As we stood in the church foyer waiting for the ushers to open the doors for church service, I watched in amusement as one of our seniors went from person to person sharing the tragic news of another member. I was amused because I don’t think she was aware of what she was doing, and I know she wasn’t aware that I was watching her.
As she repeated the sad news to newly arriving members, after each announcement she visibly shuddered and reminded them that tomorrow is not promised. She reminded me of a town crier.
Her actions demonstrate how we sometimes gossip while disguising it as information, education or concern for others. By doing this, I think we try to make our sin more palatable or forgivable. This particular gossip was appropriately disguised as godly concern for someone else and a reminder of life’s brevity. But, nevertheless, because it was draped in other personal information that most people were unaware of, it was gossip
According to GotQuestions.org, the Hebrew word translated “gossip” in the Old Testament is defined as “one who reveals secrets; one who goes about as a talebearer or scandal-monger.” A gossiper is a person who has privileged information about people and proceeds to reveal that information to those who have no business knowing it. Gossip is distinguished from sharing information in two ways:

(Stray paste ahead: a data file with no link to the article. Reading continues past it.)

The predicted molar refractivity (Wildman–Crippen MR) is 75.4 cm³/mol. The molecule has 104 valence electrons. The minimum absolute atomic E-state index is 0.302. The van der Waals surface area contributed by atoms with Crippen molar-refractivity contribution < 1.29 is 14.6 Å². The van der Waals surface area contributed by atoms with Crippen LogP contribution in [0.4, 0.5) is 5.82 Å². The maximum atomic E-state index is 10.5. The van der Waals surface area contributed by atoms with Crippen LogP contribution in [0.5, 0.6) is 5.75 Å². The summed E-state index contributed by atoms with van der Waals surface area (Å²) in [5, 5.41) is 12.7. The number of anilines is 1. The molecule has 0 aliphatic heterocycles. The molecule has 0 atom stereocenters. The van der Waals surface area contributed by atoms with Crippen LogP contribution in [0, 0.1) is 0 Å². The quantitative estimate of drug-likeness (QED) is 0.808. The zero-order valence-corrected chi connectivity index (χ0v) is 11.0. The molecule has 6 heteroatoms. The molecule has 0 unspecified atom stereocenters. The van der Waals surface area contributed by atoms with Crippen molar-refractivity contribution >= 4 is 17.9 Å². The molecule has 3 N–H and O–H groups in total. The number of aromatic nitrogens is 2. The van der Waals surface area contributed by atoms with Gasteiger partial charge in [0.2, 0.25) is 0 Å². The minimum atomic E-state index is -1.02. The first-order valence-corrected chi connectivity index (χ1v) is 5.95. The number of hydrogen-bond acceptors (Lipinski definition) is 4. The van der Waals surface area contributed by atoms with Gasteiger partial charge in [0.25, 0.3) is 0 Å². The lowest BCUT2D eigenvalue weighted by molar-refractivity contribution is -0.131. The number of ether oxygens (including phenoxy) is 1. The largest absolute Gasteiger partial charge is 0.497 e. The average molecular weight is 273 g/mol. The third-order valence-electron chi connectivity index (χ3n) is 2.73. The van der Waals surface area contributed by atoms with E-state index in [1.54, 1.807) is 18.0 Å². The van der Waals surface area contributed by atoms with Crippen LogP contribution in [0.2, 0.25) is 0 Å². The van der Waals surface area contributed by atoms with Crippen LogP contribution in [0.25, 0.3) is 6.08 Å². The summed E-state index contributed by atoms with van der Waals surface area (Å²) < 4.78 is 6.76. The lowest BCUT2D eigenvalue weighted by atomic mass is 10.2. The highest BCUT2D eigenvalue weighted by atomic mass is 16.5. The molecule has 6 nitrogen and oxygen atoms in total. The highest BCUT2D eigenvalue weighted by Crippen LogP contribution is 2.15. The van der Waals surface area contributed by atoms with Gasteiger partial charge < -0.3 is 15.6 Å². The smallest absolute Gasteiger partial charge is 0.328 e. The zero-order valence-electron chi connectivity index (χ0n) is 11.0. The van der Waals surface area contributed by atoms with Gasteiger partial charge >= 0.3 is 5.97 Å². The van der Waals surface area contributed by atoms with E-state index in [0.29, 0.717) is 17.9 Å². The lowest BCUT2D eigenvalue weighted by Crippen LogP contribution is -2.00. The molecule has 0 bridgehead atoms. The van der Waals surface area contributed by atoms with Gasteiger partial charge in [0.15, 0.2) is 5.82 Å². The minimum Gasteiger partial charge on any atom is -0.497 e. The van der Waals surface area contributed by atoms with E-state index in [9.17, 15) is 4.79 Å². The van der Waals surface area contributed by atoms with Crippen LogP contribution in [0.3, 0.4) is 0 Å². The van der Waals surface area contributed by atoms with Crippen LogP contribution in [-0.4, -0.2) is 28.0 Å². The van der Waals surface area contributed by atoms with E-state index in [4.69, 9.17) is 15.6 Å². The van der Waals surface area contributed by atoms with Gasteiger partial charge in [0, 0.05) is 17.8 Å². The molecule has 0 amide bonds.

1. Intent. Gossipers often have the goal of building themselves up by making others look bad or exalting themselves as some kind of repositories of knowledge.
2. The type of information shared. Gossipers speak of the faults and failings of others, or reveal potentially embarrassing or shameful details regarding the lives of others without their knowledge or approval. Even if they mean no harm, it is still gossip.
The ‘town crier’ was gossiping—right there in the church foyer. She had no business sharing the information, and probably without even being aware, she was positioning herself as ‘someone in the know.’ I’m sure she meant no harm, but she did not have the other person’s approval to share this information.
Christinyou.net gives some reasons why Christians should not engage in gossip (besides the fact that it’s sinful) and offers some suggestions for avoiding gossip.
Reasons why Christians should not gossip—It violates and dissipates ‘community trust’ in the body of Christ. It is destructive and divisive. It is sometimes done with subtlety under the pretense of prayer requests (note: you can pray for others without knowing the specifics).
We can all avoid gossip by remembering that love does not act unbecomingly (I Cor. 13:5), choosing our mind-set (Phil. 4:8; Col. 3:2), refusing to say anything about another person that we would not be willing to say to him or her directly.
We should respond to gossipers by refusing to participate, avoiding them (Proverbs 20:19), changing the subject, or confronting them.
Remember this old saying, “Who gossips with you will gossip of you.”
Visit a church in Hampton Roads Virginia